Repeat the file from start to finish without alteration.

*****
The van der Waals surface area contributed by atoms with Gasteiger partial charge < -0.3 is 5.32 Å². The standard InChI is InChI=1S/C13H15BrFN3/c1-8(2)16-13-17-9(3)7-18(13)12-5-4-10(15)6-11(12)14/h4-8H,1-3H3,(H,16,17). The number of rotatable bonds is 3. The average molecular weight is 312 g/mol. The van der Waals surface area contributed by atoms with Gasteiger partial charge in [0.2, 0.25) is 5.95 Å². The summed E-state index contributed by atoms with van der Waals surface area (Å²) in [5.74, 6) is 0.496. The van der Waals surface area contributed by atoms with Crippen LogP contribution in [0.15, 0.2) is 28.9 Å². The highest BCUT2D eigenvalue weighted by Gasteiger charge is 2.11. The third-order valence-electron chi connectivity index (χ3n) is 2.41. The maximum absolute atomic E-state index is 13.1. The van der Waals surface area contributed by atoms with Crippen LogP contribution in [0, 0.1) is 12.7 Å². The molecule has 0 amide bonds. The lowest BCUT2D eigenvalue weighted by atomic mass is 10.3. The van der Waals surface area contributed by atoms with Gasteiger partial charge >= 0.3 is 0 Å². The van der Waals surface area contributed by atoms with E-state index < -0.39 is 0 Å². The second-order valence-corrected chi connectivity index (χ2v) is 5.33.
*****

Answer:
The van der Waals surface area contributed by atoms with Gasteiger partial charge < -0.3 is 5.32 Å². The standard InChI is InChI=1S/C13H15BrFN3/c1-8(2)16-13-17-9(3)7-18(13)12-5-4-10(15)6-11(12)14/h4-8H,1-3H3,(H,16,17). The number of rotatable bonds is 3. The average molecular weight is 312 g/mol. The van der Waals surface area contributed by atoms with Gasteiger partial charge in [0.2, 0.25) is 5.95 Å². The summed E-state index contributed by atoms with van der Waals surface area (Å²) in [5.74, 6) is 0.496. The van der Waals surface area contributed by atoms with Crippen LogP contribution in [0.15, 0.2) is 28.9 Å². The highest BCUT2D eigenvalue weighted by Gasteiger charge is 2.11. The third-order valence-electron chi connectivity index (χ3n) is 2.41. The maximum absolute atomic E-state index is 13.1. The van der Waals surface area contributed by atoms with Crippen LogP contribution in [0, 0.1) is 12.7 Å². The molecule has 0 amide bonds. The lowest BCUT2D eigenvalue weighted by atomic mass is 10.3. The van der Waals surface area contributed by atoms with Gasteiger partial charge >= 0.3 is 0 Å². The van der Waals surface area contributed by atoms with E-state index < -0.39 is 0 Å². The second-order valence-corrected chi connectivity index (χ2v) is 5.33.